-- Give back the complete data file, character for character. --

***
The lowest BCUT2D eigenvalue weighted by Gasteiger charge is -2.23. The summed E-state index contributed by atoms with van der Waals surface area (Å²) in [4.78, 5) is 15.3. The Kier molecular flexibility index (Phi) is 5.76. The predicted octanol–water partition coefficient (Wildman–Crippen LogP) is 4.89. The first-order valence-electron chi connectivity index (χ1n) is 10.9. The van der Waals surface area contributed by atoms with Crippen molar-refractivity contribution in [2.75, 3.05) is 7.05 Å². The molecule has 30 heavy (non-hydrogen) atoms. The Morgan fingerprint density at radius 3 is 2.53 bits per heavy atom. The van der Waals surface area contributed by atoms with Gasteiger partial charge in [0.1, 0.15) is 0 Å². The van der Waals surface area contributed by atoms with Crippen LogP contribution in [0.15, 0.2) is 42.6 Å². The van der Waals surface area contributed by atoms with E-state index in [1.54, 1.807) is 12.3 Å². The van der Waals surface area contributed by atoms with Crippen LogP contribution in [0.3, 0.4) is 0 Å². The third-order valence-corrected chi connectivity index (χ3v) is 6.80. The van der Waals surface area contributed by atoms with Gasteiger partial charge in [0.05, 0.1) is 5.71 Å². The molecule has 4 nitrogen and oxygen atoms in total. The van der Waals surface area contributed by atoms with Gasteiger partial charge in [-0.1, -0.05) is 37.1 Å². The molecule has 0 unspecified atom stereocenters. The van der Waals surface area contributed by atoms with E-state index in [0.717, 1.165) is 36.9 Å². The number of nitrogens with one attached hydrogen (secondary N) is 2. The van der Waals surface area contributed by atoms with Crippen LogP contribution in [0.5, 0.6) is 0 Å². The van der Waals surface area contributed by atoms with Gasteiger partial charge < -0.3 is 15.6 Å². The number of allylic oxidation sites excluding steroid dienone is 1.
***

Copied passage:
The lowest BCUT2D eigenvalue weighted by Gasteiger charge is -2.23. The summed E-state index contributed by atoms with van der Waals surface area (Å²) in [4.78, 5) is 15.3. The Kier molecular flexibility index (Phi) is 5.76. The predicted octanol–water partition coefficient (Wildman–Crippen LogP) is 4.89. The first-order valence-electron chi connectivity index (χ1n) is 10.9. The van der Waals surface area contributed by atoms with Crippen molar-refractivity contribution in [2.75, 3.05) is 7.05 Å². The molecule has 30 heavy (non-hydrogen) atoms. The Morgan fingerprint density at radius 3 is 2.53 bits per heavy atom. The van der Waals surface area contributed by atoms with Gasteiger partial charge in [0.1, 0.15) is 0 Å². The van der Waals surface area contributed by atoms with Crippen LogP contribution in [0.15, 0.2) is 42.6 Å². The van der Waals surface area contributed by atoms with E-state index in [1.54, 1.807) is 12.3 Å². The van der Waals surface area contributed by atoms with Crippen LogP contribution in [0.3, 0.4) is 0 Å². The third-order valence-corrected chi connectivity index (χ3v) is 6.80. The van der Waals surface area contributed by atoms with Gasteiger partial charge in [0.05, 0.1) is 5.71 Å². The molecule has 4 nitrogen and oxygen atoms in total. The van der Waals surface area contributed by atoms with Gasteiger partial charge in [-0.1, -0.05) is 37.1 Å². The molecule has 0 unspecified atom stereocenters. The van der Waals surface area contributed by atoms with E-state index in [0.717, 1.165) is 36.9 Å². The number of nitrogens with one attached hydrogen (secondary N) is 2. The van der Waals surface area contributed by atoms with Crippen LogP contribution in [0.5, 0.6) is 0 Å². The van der Waals surface area contributed by atoms with Gasteiger partial charge < -0.3 is 15.6 Å². The number of allylic oxidation sites excluding steroid dienone is 1.